There are also more cognitive kinds of suggestions that include and are known by many as ‘hallucination’ and ‘delusions’ as they affect cognitive functions and convey the idea that the suggested experiences have a very real quality and the subject is able to interact with the images accordingly.  They may also include suggestions which can be considered to be forms of “role enactment” behaviour as in age regression or age progression.

Milton Erickson used a variety of suggestions in his hypnotherapy work to great effect.  These included indirect suggestions, embedded commands, truisms about sensations, open ended suggestions and double binds among others. Rather than give a direct suggestion, which appeals to the Conscious Mind according to Erickson theorists, which invites evaluation, Erickson used indirect suggestion, which resonates with the Unconscious Mind and is less likely to trigger evaluation.

It has been found that individuals who expect to be responsive to suggestion usually are.  On the other hand, people who have anxieties about ‘losing control’ and who find it difficult to ‘go with the flow’ tend to be less responsive to hypnotic suggestions.

Though there are exceptions to most rules in hypnotherapy and life, some typical rules of suggestion, and making suggestions more powerful in hypnosis are:

– Keep them simple. Ericksonian, indirect hypnotists would also say be specific on the ‘what’ and vague on the ‘how’, trusting the unconscious mind to work it out.

– Expectation re-enforces suggestion. Make suggestions with the expectation that they will be followed. it has been proven time and time again (especially by Kirsch) that we truly expect something to happen, it enhances the likelihood of it happening massively.

– Ensure the suggestions are ‘ecological’ and suit the subject’s values and beliefs. Anything too radical, or too far removed from the reality of the individuals map of the world, is unlikely to be effective.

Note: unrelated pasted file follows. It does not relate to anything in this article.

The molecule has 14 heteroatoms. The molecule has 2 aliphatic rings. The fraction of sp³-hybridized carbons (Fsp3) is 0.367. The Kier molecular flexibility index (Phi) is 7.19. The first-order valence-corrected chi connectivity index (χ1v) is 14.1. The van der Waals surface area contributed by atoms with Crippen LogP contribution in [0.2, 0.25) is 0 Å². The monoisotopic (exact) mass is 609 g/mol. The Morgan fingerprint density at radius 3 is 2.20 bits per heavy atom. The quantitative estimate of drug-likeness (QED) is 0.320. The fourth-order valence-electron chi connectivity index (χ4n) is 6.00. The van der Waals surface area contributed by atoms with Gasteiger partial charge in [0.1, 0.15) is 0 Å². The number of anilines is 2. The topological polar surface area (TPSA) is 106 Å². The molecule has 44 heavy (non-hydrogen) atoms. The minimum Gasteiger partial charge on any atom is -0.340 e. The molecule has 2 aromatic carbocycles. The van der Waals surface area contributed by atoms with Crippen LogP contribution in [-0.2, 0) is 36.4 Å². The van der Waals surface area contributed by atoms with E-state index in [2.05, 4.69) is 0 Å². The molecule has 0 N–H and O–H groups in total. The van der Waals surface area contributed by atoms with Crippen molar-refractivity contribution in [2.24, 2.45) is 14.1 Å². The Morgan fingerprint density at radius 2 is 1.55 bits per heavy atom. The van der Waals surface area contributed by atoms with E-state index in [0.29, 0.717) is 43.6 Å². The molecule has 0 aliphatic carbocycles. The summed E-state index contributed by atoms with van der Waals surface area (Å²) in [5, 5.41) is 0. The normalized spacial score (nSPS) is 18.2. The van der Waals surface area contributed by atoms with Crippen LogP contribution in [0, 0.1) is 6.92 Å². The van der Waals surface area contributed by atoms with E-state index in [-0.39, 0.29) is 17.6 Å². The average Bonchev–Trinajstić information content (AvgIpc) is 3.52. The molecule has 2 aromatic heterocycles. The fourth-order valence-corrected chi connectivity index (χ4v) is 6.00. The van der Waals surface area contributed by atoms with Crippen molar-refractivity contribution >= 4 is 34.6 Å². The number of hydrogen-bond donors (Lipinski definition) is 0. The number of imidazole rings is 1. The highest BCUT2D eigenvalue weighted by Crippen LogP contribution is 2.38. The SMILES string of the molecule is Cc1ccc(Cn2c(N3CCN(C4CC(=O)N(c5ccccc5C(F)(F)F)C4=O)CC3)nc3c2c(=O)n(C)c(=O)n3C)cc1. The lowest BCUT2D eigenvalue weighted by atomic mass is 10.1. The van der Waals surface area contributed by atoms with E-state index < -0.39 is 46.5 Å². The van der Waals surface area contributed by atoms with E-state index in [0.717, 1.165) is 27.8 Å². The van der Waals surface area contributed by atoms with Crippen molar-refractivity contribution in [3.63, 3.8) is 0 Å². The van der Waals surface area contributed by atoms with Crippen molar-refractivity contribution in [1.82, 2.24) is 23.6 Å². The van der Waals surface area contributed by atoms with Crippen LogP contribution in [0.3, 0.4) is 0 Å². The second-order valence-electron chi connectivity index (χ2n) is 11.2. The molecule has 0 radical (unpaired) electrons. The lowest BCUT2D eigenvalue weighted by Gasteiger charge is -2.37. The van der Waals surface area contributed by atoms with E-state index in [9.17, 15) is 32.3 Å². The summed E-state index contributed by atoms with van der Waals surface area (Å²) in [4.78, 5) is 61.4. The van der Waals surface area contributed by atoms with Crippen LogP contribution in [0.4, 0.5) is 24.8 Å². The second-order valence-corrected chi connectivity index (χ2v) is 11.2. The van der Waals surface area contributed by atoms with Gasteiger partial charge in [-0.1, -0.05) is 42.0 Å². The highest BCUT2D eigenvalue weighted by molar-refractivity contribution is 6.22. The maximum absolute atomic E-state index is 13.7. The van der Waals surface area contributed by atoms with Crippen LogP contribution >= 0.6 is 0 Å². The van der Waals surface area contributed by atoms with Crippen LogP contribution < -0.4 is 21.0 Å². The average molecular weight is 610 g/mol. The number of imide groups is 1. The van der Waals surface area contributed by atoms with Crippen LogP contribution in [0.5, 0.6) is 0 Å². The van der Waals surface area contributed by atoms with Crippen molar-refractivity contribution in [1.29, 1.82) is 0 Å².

– Make positive suggestions – suggest what you want and not what you do not want. If you mention things you do not want, the thinking goes that you are suggesting that thing anyway, the classic “don’t think of a pink elephant” syndrome.

– Use appropriate emotive language. Using language that elicits helpful emotions supports any suggestion. Ideally, a hypnotherapist or hypnotist will have spotted the kind of language used by the individual and can use that same kind of language back to them.

– Engage and use the power of imagination. Use the imagination to ‘practice’ new behaviours. As referred to in my describing of the kinds of suggestions, when you engage the imagination, it has a real-life effect on the physiology and life of the individual.

– Phrase suggestions to be in the present tense. Suggestions should be happening now – as in ‘tomorrow never comes’ – the change and desired outcome is required now and in this moment.

– Repetition is hypnotic, repetition is hypnotic, repetition is hypnotic… Many schools of thought believe that repeating a suggestion, either word for word, or in slightly different formats enhances the likelihood of it being effective.

–  Want it to work and expect it to work. The congruence of the delivery of the suggestion is incredibly important. If you do not deliver it like you believe in it, then neither will the individual receiving the suggestion. Say it like you mean it… Mean what you say!

–  Give a reward. That is, tell them what happens as a result of accepting this suggestion… How does it make life better? When they have a rationale and reward as a result of the suggestion, then they are likely to accept it more readily.

So there you have it… I could go on and on even further about suggestion, but this is an overview and some basic thoughts on the subject… I’ll be back tomorrow… Unless the day is equally as hot as it was yesterday and I literally shrivel away in my office…